First the facts
- Displacements can not be converted into entities. (i.e. func_detail)
- They do not seal your map. Your map must be sealed against leaks.
- Do cast shadows and have a collision system. (i.e. Players, NPCs and Vehicles)
- They are static and can not be moved in the game.
- Displacements must be created from normal 6-faced (4 sided) brushes.
- Do not block PVS Visibility.
- Can add dramatically to the overall file size of your map.
- They can be Clipped, Vertex Edited, Rotated, and Moved in Hammer.
Displacements will be one-sided once they are created, the original brush is tossed. As a general guideline you can seal behind the visible face with normal world brushes entirely textured with nodraw. Making these sealing brushes 16 units thick works out well. They can overlap the displacement but be careful that they don’t come through the face or you will see gaps in the game.
When creating displacement floors it’s often best to create two brushes for the floor identical in size. The top one will become the displacement, the bottom one will seal your map. Before you create a displacement apply the texture you will be using to the entire brush you are starting with. Once you create the displacement faces the other faces will be discarded and you can not have nodraw faces on displacement surfaces.
Displacements can be used anywhere but they may require finessing.
As you can see by my tutorial on Displacement Columns there are many more uses for them than just outside map geometry. Notice in this tutorial on Grass how the effect is only possible with a displacement floor.
Here are some uses for displacements in your maps:
- Outside map geometry, such as seen throughout HL2.
- Columns and Pipes.
- Perfectly round cylinders.
- Corners on buildings.
- Tunnels and caves.
- Contoured cushions for beds and seats.
- Glass tubes.
Let’s create a simple displacement floor.
- Make sure Snap to Grid is On. Shift+W
- Create a normal world brush entirely textured with nodraw.
- Select this new brush, hold Shift and drag a clone of this brush by dragging it in the side or Front viewport.
- With the new brush still selected chose a texture and apply it to the entire brush.
- For this example I’m going to use nature/blenddirtgrass006a.
- We now have two identical brushes, once entirely textured with nodraw and one entirely textured with nature/blenddirtgrass006a.
- The bottom brush is complete; we will not do anything else to it.
- This brush now serves the purpose of sealing the map.
Create the displacement map
- Open the Face Edit dialog. Shift+A
- Click the Displacement tab.
- Left mouse click on the top textured brush face to select it.(To select multiple faces hold Ctrl.)
- With only the top face selected click the Create button, it will default to a power of 3 which is fine for our project. Click OK.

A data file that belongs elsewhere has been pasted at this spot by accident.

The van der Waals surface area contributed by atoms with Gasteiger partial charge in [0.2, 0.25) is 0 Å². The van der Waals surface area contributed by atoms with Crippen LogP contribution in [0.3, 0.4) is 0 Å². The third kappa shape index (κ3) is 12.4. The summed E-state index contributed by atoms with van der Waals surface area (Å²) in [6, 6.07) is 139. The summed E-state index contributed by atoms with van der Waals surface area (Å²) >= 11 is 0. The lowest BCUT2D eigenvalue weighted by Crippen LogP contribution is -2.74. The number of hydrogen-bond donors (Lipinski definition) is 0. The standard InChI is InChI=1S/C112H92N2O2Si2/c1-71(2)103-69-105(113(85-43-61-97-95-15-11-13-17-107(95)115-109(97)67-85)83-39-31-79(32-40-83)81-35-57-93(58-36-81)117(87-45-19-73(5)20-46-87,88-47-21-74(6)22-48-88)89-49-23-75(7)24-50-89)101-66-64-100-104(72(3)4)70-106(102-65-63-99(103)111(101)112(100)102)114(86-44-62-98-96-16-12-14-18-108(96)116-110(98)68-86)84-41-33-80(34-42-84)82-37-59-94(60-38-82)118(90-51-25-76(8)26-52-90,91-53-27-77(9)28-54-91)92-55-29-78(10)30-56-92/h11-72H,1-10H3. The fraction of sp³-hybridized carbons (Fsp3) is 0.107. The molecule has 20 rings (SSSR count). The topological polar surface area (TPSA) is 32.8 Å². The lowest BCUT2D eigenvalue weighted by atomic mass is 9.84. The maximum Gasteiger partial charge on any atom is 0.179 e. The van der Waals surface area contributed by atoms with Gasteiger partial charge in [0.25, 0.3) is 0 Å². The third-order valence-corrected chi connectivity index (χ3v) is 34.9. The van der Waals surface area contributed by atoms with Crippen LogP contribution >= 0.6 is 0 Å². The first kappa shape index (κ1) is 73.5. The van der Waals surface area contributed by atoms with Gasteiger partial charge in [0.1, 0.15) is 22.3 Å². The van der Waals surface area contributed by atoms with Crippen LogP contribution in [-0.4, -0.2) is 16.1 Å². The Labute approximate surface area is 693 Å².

- The Power of your displacement surfaces can be 2, 3 or 4.
- Power of 2 = Simple displacements where fewer triangles are required.
- Power of 3 = Common applications, all around best option.
- Power of 4 = High triangle count, should be used with caution.
- The top face is now a displacement surface and all other faces of that brush are gone.
- Our new displacement surface is still flat.
- Let’s add some noise to give it some shape.
- With the Face Edit dialog still open and the displacement surface still selected click on the Noise button.
- Adjust the Min and Max Displacement Noise and click OK.
- Our displacement surface now has shape.
- Even though the original brush shows as being the same in the 2D viewports you can see how the brush will look in the game in the 3D viewport.
- We have shape now but we can add a little more by using the Displacement Paint Geometry tool.
- Don’t go crazy with this tool, it’s far too easy to blow your displacements out of proportions with this tool. Use the adjustments and make careful changes.
- Click where the triangles intersect to make changes in that area.
- Left click to raise the geometry.
- Right click to lower the geometry.
- Make subtle changes at first until you get used to this tool.
For our final touch we’ll add some contrast to the floor texture by using the Displacement Paint Alpha tool.
- Move around with the WASD keys as you use the Left mouse button to paint.
- You can hold down on the Left mouse button and just sweep the area.
- Use the Right mouse button to restore.
Now seal your new displacement project by building skybox brushes and ignoring the displacement brush. Your new displacement has nothing to do with sealing your map, you should only be concerned right now with that normal brush we created in the beginning, the one that has remained under our displacement.
Now place a light_environment in your map, an info_player_start and you’re ready to compile the map and test your new displacement. I’ve also placed one env_cubemap in the very center at the Players eye level.
- Keep in mind objects will need to be placed above the displacement surfaces so they aren’t stuck when spawned in the game.
- For many objects it’s best to place them well above the displacement surface and let them fall to the ground when they spawn.
The final effect:
Additional resources for creating Displacements in your maps:
- Face Edit of Displacements
- Creating holes in Displacements
- Columns, Tubes and Pipes with Displacements - wiseColumns
- Cliffs with Displacements hammer_displacement_tut.zip Video tutorial (74MB)
There’s a lot more you can do, hopefully this article have stimulated your imagination.
- The example used in this tutorial.
- If you need further help please use the forum for Source level Design